The white indigenous Peruvian Chachapoya culture, were also referred to as “Warriors of the Clouds” because they made their home in the Amazonian cloud forests—are mainly known today for what they built: fortified hilltop fortresses and intricate sarcophagi overlooking their villages from sheer, inaccessible cliff sides. The little we know about their existence before the arrival of the Spanish comes to us via an oral history passed along by the Inca to their Spanish conquerors (the victorious version of history).
Top: The placement of Chachapoya sarcophagi in cliff sides in northern Peru reminiscent of the (Bottom) Anasazi or Puebloans Cliffside dwellings in the four corners area of the southwestern United States 

Francisco de Orellana, another Spanish conqueror who was best known for being the first known person who navigated the entire length of the Amazon River, which initially was named "Rio de Orellana," also founded the city of Guayaquil in what is now Ecuador.
He was a close friend and possibly a relative of Francisco Pizarro, and recorded a description of the white Chachapoya, stating the Cloud People were much taller than the Spaniards, and had extremely light skin and blonde hair. These facts continue to puzzle modern day scientists, as there is no evidence of previous Europeans in this area of the world before the Cloud People.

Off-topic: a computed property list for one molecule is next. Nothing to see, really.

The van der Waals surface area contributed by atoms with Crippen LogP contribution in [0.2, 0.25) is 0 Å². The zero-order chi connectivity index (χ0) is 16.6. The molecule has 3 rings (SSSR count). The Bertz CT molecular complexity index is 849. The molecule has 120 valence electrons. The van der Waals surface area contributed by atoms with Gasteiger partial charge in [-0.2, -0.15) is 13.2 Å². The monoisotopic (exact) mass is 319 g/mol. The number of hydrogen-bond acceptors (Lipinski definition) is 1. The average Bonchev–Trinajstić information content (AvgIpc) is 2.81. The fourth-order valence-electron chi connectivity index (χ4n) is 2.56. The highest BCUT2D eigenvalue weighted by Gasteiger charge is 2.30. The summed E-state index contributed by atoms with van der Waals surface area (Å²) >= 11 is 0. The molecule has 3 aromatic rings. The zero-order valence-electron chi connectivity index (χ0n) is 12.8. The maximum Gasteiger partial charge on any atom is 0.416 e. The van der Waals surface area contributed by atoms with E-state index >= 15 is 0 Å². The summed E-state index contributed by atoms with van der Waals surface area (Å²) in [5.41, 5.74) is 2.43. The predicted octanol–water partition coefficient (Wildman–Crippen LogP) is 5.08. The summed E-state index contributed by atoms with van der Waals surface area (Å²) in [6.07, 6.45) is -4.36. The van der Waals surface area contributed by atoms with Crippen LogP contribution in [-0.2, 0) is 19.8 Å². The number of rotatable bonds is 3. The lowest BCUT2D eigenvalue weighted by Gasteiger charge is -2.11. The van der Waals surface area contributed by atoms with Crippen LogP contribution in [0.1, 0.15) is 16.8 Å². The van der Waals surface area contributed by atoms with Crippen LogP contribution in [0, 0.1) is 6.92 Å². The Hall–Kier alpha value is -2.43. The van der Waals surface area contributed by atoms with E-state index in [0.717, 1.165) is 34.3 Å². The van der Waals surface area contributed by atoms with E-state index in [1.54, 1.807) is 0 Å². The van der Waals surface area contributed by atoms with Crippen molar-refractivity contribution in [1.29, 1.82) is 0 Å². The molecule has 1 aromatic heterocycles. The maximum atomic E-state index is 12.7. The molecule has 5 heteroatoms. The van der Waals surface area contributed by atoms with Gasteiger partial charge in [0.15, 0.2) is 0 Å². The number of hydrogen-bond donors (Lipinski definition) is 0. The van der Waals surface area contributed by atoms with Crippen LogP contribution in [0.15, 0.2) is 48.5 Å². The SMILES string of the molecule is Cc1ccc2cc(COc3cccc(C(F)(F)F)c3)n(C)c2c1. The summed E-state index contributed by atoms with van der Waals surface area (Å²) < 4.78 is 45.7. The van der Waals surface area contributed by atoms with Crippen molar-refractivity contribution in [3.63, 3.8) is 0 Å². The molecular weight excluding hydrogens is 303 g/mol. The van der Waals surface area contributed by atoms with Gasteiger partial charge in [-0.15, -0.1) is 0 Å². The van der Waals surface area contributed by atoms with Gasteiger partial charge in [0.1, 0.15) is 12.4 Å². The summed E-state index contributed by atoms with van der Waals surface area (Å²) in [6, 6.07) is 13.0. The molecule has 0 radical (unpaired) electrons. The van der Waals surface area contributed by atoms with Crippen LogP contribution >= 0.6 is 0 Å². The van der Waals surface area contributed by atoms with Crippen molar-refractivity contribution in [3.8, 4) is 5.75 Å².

Most attempts at learning more about the Chachapoya have been in vain. Most burial sites and archeological discoveries had been so heavily looted that little was left to learn from them. The Cloud people also left no evidence of a written language, which means that no record of the internal workings of war or daily life can be found.
    In 2006, archeologists made a breakthrough discovery. In an underground burial site found deep inside a cave, contained five Chachapoya mummies, two of which were completely intact with skin and hair. The discovery of these mummies verified not only the height and skin type of the Cloud People, but it also showed a lot about their ever so intricate racial makeup.